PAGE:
“With the prospect of online wagering, tribal councils face a combination of opportunities and challenges, along with a cacophony of opinions, interpretations, and legislative issues,” said Michael Pollock, managing director of Spectrum Gaming Group. “This conference has been structured to cut through the noise, identify the opportunities and chart some realistic pathways.”

A complete conference agenda and sponsorship opportunities will be available in coming weeks.


Read more at http://indiancountrytodaymedianetwork.com/2013/04/03/pechanganet-host-first-igaming-conference-148505

Judge: Urban Outfitters Case Can Continue

Source: Indian Country Today Media Network

A couple of the products Urban Outfitters sold using the Navajo name.
A couple of the products Urban Outfitters sold using the Navajo name.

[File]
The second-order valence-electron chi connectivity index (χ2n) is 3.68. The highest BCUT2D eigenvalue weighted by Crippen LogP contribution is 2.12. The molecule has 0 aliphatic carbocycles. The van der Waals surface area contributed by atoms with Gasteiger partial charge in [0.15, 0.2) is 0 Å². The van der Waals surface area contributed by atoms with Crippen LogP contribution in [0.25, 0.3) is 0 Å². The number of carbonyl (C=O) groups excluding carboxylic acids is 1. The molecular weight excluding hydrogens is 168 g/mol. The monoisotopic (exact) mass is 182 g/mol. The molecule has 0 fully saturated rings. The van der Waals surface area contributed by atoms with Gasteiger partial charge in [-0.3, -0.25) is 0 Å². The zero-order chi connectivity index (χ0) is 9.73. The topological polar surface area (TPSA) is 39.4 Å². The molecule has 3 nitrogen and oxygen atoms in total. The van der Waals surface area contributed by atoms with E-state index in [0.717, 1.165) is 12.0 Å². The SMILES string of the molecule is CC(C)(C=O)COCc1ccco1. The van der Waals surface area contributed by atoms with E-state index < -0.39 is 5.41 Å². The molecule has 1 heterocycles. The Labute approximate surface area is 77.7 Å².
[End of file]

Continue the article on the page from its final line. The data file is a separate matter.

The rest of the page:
A federal judge has ruled that the Navajo Nation’s lawsuit against Urban Outfitters can proceed.

Senior U.S. District Judge LeRoy Hansen filed an order on March 26 stating that the court is still considering allegations by the Navajo Nation against the retailer. However, as a report from the Farmington Daily-Times has noted, the court has dismissed some elements of the lawsuit.

The lawsuit stems from Urban Outfitters’ use of the terms Navajo and Navaho in referring to products not made by the Navajo Nation. Court documents said that “The Navajo Nation alleges in its Amended Complaint that it and its members have been known by the name ‘Navajo’ since at least 1849, have continuously used the NAVAJO trademark in commerce, and have made the NAVAJO name and trademarks famous with numerous products.”

The claims dismissed by the court were those that condemned the merchandise itself as “derogatory, scandalous, and contrary to the Navajo Nation’s principles” and labeled the alternate spelling “Navaho” as “scandalous.” The products that precipitated the lawsuit, which were re-labeled or pulled from stores altogether, included the “Navajo Hipster Panty” and the “Navajo Print Fabric Wrapped Flask.”